This post contains affiliate links, which means that if you click on one of the product links and make a purchase, we’ll receive a percentage of the sale. Graphic Policy does purchase items from this site. Making purchases through these links helps support the site

Titan to Publish Lost Jack Kirby and Gil Kane Prisoner Comic

Titan Comics has announced two new projects based on The Prisoner, licensed by ITV Studios Global Entertainment, to coincide with the 50th anniversary of the surreal 1960’s cult TV classic in 2018: an oversized artist edition of a lost comic book classic by comic book legends Jack Kirby and Gil Kane; as well as a brand-new comic series set in the world of The Prisoner by celebrated writer Peter Milligan and artist Colin Lorimer.

First shown on Canadian and UK TV screens in 1967, The Prisoner was co-created, written, directed and starred Patrick McGoohan. Titan’s new unmissable comic collections and comic series are set to coincide with the 50th Anniversary of the first US transmission in 1968.

In July, Titan Comics will publish an art-sized, hardcover collection of Jack Kirby, Gil Kane and Steve Englehart’s long-lost, previously unpublished The Prisoner comic strips based on the cult classic.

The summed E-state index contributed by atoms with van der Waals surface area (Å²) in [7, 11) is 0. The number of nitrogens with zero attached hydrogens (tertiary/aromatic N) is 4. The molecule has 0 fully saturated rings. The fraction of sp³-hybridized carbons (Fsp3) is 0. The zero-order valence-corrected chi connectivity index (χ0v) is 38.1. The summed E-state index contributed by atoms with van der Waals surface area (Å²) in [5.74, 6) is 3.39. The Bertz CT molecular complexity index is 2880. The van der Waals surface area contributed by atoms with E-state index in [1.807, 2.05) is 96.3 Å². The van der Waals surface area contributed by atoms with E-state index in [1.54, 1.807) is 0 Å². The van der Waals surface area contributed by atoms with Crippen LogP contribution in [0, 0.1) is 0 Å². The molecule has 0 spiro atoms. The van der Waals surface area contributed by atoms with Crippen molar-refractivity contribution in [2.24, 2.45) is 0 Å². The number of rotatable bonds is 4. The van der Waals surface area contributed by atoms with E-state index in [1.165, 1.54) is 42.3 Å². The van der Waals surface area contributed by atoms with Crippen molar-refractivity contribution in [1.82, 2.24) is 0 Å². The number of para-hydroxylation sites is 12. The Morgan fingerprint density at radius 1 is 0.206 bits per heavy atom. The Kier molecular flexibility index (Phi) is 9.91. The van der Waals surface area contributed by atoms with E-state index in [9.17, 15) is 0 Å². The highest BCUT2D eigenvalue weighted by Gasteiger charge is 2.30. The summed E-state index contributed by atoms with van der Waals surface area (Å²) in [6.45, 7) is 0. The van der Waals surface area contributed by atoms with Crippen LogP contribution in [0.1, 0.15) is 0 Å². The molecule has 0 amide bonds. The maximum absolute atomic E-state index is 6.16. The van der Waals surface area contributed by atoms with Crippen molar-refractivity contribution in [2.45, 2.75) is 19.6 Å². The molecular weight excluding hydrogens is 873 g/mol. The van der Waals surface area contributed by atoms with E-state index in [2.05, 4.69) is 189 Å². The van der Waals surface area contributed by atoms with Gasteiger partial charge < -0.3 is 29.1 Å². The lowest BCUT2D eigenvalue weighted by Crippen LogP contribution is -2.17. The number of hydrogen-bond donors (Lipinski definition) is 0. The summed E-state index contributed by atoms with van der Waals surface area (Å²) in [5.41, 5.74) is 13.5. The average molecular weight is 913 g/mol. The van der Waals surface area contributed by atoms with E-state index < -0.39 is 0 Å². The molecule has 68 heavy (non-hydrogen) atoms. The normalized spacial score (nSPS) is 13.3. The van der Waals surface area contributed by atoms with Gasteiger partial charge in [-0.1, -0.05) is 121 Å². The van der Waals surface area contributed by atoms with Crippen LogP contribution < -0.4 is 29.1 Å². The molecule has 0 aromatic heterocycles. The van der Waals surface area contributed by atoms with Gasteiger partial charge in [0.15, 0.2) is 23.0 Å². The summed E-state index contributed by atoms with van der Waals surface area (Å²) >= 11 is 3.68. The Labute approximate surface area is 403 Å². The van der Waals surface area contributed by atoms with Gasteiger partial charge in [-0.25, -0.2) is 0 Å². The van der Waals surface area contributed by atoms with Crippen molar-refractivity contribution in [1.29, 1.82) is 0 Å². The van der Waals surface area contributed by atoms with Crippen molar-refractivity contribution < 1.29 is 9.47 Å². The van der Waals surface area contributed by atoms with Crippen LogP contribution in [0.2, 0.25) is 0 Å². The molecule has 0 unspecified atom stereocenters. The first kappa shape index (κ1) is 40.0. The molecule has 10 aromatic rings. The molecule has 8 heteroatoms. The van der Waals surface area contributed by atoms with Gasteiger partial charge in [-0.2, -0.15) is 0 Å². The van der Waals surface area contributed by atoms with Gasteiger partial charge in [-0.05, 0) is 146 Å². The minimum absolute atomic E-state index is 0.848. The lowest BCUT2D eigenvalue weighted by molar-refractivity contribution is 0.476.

This special oversized collectors edition will contain the entire 17 page Jack Kirby strip, the first six pages of which were inked and lettered by Mike Royer, as well as 18 pages of pencils drawn by legendary comic artist Gil Kane.

In addition to reprinting these rare pages, this collection also features unmissable bonus archive material including facsimiles of the original script as written by Steve Englehart.

The Prisoner: Jack Kirby And Gil Kane Art Edition (ISBN: 97817858662878) is just one part of Titan Comics’ exciting plans for The Prisoner’s 50th Anniversary year –alongside a brand-new comic series based on the cult favorite TV series, written by Peter Milligan with art by Colin Lorimer.

Titan Comics’ new series transports readers back to the mysterious village where everyone is a number, and features six amazing covers, including Mike and Laura AllredJack Kirby, a Patrick McGoohan photo cover and more to be revealed.

Almost American
« Older Entries